Job Analysis is a systematic exploration, study and recording the responsibilities, duties, skills, accountabilities, work environment and ability requirements of a specific job. It also involves determining the relative importance of the duties, responsibilities and physical and emotional skills for a given job. All these factors identify what a job demands and what an employee must possess to perform a job productively.
The process of job analysis involves in-depth investigation in order to control the output, i.e., get the job performed successfully. The process helps in finding out what a particular department requires and what a prospective worker needs to deliver. It also helps in determining particulars about a job including job title, job location, job summary, duties involved, working conditions, possible hazards and machines, tools, equipments and materials to be used by the existing or potential employee.
However, the process is not limited to determination of these factors only. It also extends to finding out the necessary human qualifications to perform the job. These include establishing the levels of education, experience, judgment, training, initiative, leadership skills, physical skills, communication skills, responsibility, accountability, emotional characteristics and unusual sensory demands. These factors change according to the type, seniority level, industry and risk involved in a particular job.
Importance of Job Analysis
The details collected by conducting job analysis play an important role in controlling the output of the particular job. Determining the success of job depends on the unbiased, proper and thorough job analysis. It also helps in recruiting the right people for a particular job. The main purpose of conducting this whole process is to create and establish a perfect fit between the job and the employee.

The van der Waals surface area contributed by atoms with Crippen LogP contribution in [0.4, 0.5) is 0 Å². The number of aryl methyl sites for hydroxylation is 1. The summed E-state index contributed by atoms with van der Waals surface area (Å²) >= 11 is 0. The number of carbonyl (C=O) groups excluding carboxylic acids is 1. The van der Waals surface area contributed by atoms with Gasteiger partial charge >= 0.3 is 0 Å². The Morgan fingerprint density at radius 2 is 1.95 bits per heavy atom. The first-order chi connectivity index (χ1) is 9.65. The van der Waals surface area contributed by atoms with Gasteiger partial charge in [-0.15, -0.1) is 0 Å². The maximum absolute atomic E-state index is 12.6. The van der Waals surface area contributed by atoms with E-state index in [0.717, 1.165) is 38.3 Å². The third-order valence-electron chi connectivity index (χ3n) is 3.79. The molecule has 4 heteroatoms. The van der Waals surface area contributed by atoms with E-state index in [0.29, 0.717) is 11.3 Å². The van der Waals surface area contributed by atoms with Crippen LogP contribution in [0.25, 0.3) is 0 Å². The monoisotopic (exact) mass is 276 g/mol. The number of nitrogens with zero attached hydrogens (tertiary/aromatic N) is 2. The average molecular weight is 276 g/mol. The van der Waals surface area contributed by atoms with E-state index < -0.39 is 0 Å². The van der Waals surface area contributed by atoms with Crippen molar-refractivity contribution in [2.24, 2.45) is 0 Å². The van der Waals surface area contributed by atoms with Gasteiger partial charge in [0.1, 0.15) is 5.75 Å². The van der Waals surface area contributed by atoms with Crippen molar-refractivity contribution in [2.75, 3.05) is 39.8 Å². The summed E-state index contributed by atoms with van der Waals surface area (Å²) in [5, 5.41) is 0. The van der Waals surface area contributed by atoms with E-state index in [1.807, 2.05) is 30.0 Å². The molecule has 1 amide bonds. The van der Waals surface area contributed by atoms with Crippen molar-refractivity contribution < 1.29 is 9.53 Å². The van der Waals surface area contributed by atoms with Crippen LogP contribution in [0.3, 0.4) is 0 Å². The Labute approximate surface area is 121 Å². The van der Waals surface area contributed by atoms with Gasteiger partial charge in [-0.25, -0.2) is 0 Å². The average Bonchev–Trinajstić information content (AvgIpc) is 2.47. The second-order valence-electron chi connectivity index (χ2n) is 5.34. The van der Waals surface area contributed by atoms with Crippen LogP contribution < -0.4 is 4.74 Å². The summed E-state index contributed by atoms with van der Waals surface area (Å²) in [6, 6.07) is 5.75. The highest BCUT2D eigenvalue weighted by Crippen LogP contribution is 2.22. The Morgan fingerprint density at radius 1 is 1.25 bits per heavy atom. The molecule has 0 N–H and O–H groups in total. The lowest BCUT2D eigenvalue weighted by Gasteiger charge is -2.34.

Job analysis also helps HR managers in deciding the compensation package and additional perks and incentives for a particular job position. It effectively contributes in assessing the training needs and performance of the existing employees. The process forms the basis to design and establish the strategies and policies to fulfill organizational goals and objectives.
However, analysis of a particular job does not guarantee that the managers or organization would get the desired output. Actually collecting and recording information for a specific job involves several complications. If the job information is not accurate and checked from time to time, an employee will not be able to perform his duty well. Until and unless he is not aware of what he is supposed to do or what is expected of him, chances are that the time and energy spent on a particular job analysis is a sheer wastage of human resources. Therefore, proper care should be taken while conducting job analysis.
A thorough and unbiased investigation or study of a specific job is good for both the managers and the employees. The managers get to know whom to hire and why. They can fill a place with the right person. On the other hand, existing or potential employee gets to know what and how he is supposed to perform the job and what is the desired output. Job analysis creates a right fit between the job and the employee.
The main purposes of conducting a job analysis process is to use this particular information to create a right fit between job and employee, to assess the performance of an employee, to determine the worth of a particular task and to analyze training and development needs of an employee delivering that specific job.
Let’s understand the concept with the help of an example. If the job of an executive sales manager is to be analyzed, the first and foremost thing would be to determine the worth of this job. The next step is to analyze whether the person is able to deliver what is expected of him. It also helps in knowing if he or she is perfect for this job. The process doesn’t finish here. It also involves collection of other important facts and figures such as job location, department or division, compensation grade, job duties, routine tasks, computer, educational, communicational and physical skills, MIS activities, reporting structure, ability to adapt in a given environment, leadership skills, licenses and certifications, ability to grow and close sales, ability to handle clients, superiors and subordinates and of course, the presentation of an individual.